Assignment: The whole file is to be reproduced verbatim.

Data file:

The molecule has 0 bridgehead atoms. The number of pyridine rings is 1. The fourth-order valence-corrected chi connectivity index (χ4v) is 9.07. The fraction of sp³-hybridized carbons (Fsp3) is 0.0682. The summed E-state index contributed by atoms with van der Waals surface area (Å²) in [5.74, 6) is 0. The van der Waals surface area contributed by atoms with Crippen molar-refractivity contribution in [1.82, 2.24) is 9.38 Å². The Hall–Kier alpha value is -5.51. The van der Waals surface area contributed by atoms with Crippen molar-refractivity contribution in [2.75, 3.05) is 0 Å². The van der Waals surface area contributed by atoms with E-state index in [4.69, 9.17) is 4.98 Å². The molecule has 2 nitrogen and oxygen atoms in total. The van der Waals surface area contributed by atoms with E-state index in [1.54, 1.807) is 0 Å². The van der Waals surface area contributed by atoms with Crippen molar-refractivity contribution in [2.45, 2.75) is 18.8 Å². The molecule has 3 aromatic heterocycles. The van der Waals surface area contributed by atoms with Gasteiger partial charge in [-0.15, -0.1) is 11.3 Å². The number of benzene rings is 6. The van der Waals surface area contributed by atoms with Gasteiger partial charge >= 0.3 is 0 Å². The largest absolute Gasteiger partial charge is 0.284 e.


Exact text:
The molecule has 0 bridgehead atoms. The number of pyridine rings is 1. The fourth-order valence-corrected chi connectivity index (χ4v) is 9.07. The fraction of sp³-hybridized carbons (Fsp3) is 0.0682. The summed E-state index contributed by atoms with van der Waals surface area (Å²) in [5.74, 6) is 0. The van der Waals surface area contributed by atoms with Crippen molar-refractivity contribution in [1.82, 2.24) is 9.38 Å². The Hall–Kier alpha value is -5.51. The van der Waals surface area contributed by atoms with Crippen molar-refractivity contribution in [2.75, 3.05) is 0 Å². The van der Waals surface area contributed by atoms with E-state index in [4.69, 9.17) is 4.98 Å². The molecule has 2 nitrogen and oxygen atoms in total. The van der Waals surface area contributed by atoms with E-state index in [1.54, 1.807) is 0 Å². The van der Waals surface area contributed by atoms with Crippen molar-refractivity contribution in [2.45, 2.75) is 18.8 Å². The molecule has 3 aromatic heterocycles. The van der Waals surface area contributed by atoms with Gasteiger partial charge in [-0.15, -0.1) is 11.3 Å². The number of benzene rings is 6. The van der Waals surface area contributed by atoms with Gasteiger partial charge >= 0.3 is 0 Å². The largest absolute Gasteiger partial charge is 0.284 e.